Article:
It wasn’t until 8 years later, after she was married, had children, and became a widow, that she committed her life to preaching. She was in a church service when a visiting minister began to falter. Lee stood up and began to preach, moving the congregation. Bishop Allen was there to witness this, and he gave her his blessing to preach and acknowledged the error of discouraging her so many years prior. She faced hostility throughout her preaching career because of her race and gender, but she persisted because of her religious conviction. Her autobiography emphasizes the role of the Spirit, which in Christian thought is part of the Trinity. At a time when some Christians still contested whether black people could even have the same salvation as whites, she proclaimed the power of God to speak directly to her, bypassing social and ecclesial restrictions. For her, the Holy Spirit has the ultimate authority and must be followed. This kind of religious authority transcended all social stations and religious institutions, making one’s race, gender, slave status, or even familial status secondary to the gifts of God.
While doctrines about the Holy Spirit may be distinctive to Christian thought, the notion of spirit as an animating divine force is not. As I mentioned above, appeals to spirit can be found in many religious and social movements that challenge existing restrictive powers. I have found that Spirit has become increasingly important to me over the past few years as I’ve adopted new spiritual practices, spiritual direction, and spiritual disciplines. This shift comes from seeking a connection with the divine that embraces ways of being over ways of thinking. I earn a living in the world of ideas and I revel using my critical mind to engage and develop Christian thought. But Spirit moves me out of my head. Wisdom comes from not only intellectual knowledge, but being able to appropriately interpret our experiences and rightly be and act in the world. Like Jarena Lee, I believe that Spirit is what will enable me to move forward in a divinely guided path, even when I encounter texts and systemic powers that would restrict me or guide me elsewhere.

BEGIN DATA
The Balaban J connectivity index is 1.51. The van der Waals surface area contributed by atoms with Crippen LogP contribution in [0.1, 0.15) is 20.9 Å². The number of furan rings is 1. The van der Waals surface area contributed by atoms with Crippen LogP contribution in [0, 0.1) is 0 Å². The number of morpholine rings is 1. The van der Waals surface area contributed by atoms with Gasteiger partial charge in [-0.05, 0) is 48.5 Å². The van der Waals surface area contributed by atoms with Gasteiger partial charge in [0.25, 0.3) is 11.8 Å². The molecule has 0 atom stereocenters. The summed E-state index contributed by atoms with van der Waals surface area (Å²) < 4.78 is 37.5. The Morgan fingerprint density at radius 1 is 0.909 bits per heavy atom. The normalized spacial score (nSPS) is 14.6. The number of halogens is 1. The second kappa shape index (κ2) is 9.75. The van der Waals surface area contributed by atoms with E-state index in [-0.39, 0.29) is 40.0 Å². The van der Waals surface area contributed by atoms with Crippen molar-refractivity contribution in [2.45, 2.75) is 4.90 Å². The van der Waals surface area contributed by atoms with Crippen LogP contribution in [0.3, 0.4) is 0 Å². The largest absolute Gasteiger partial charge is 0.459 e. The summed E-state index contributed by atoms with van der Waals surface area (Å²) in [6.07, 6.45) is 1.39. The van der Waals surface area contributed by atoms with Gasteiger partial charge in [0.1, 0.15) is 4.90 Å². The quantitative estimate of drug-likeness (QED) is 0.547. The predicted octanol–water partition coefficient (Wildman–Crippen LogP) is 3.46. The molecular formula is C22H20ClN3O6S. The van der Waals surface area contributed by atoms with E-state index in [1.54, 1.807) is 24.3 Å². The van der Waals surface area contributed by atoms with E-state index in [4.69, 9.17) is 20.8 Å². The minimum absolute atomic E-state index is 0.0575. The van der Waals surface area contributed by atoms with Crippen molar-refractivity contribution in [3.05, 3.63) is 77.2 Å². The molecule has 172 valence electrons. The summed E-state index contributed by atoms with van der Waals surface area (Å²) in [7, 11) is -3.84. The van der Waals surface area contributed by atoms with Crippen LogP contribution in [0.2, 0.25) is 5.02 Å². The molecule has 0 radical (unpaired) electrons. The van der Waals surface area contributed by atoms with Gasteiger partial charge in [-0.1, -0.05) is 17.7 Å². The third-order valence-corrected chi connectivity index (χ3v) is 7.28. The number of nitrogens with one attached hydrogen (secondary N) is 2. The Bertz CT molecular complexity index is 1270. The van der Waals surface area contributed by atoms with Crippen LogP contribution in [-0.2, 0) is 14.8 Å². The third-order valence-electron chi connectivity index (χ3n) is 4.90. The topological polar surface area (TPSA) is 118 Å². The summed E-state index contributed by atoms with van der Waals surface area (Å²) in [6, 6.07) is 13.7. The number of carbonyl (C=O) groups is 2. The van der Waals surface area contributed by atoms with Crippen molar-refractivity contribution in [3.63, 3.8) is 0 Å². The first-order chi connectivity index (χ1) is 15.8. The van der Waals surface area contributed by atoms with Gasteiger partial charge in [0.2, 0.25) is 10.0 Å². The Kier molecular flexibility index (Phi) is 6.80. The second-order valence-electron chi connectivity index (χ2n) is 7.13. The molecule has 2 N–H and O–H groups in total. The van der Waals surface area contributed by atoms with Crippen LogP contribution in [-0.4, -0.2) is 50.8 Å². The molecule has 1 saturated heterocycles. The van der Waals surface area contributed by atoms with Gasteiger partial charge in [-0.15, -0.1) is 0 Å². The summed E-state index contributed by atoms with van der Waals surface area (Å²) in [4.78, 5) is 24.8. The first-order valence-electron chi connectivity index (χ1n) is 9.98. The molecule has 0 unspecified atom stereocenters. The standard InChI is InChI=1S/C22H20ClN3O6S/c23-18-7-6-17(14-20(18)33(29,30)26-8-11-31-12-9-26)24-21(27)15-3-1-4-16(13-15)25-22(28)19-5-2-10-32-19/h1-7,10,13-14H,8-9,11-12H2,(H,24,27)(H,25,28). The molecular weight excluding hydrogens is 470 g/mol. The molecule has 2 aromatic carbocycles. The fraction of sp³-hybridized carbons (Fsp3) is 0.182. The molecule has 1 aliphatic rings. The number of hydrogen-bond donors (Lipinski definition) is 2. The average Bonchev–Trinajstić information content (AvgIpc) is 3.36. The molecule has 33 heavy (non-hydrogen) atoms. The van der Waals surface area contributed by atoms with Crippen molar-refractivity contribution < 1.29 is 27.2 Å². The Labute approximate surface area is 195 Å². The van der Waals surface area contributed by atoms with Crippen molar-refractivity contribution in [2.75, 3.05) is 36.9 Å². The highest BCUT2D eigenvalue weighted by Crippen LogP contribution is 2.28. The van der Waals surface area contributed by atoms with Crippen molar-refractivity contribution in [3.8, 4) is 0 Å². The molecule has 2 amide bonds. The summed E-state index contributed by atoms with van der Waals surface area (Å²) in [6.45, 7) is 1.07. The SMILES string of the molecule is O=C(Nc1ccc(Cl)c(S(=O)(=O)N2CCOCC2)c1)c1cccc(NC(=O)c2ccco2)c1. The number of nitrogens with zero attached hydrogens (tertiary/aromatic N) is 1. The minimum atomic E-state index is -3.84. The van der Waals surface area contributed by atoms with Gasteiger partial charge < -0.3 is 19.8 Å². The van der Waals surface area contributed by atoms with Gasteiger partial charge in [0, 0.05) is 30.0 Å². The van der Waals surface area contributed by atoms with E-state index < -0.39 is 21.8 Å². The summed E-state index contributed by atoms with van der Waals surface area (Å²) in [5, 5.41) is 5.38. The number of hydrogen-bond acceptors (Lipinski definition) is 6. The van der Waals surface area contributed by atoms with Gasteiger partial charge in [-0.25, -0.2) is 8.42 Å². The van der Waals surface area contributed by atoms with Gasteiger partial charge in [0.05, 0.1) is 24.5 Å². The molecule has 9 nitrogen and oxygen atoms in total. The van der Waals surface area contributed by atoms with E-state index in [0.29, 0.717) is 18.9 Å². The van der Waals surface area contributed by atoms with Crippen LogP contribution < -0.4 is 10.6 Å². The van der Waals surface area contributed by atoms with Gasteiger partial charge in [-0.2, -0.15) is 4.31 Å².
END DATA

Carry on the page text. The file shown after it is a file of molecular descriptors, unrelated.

Ultimately, I believe the Spirit is essential to faith and wisdom because God still speaks to us. I do give the Christian Scriptures and authoritative place in my own faith practice and teaching, but they are more to me than a collection of old texts. They are narratives, poems, sermons, lists, teachings, and–yes–troubling theological statements that God uses to engage readers and hearers in the present moment. I don’t have a call narrative like Jarena Lee’s, in which God has commanded me to preach the gospel. But with sincere humility, I can proclaim that the Spirit that guided her to boldly preach actively guides me, too.
I found these resources about Jarena Lee helpful and encourage you to read them, too, for more information about her:
Lee, Jarena. Religious Experience and Journal of Mrs. Jarena Lee, Giving an Account of Her Call to Preach the Gospel. Pub. by the author, 1849.
Andrews, William L., et al. Sisters of the Spirit: Three Black Women’s Autobiographies of the Nineteenth Century. Bloomington: Indiana University Press, 1986.
“Lee, Jarena.” In Encyclopedia of African-American Writing, edited by Shari Dorantes Hatch. 2nd ed. Grey House Publishing, 2009.
Escher, Constance, and Carolyn De Swarte Gifford. “Lee, Jarena (b. Feb. 11, 1783; d. date unknown).” In Encyclopedia of New Jersey, edited by Maxine N. Lurie, and Marc Mappen. Rutgers University Press, 2004.
Elise M. Edwards, PhD is a Lecturer in Christian Ethics at Baylor University and a graduate of Claremont Graduate University. She is also a registered architect in the State of Florida. Her interdisciplinary work examines issues of civic engagement and how beliefs and commitments are expressed publicly. As a black feminist, she primarily focuses on cultural expressions by, for, and about women and marginalized communities. Follow her on twitter, google+ or academia.edu.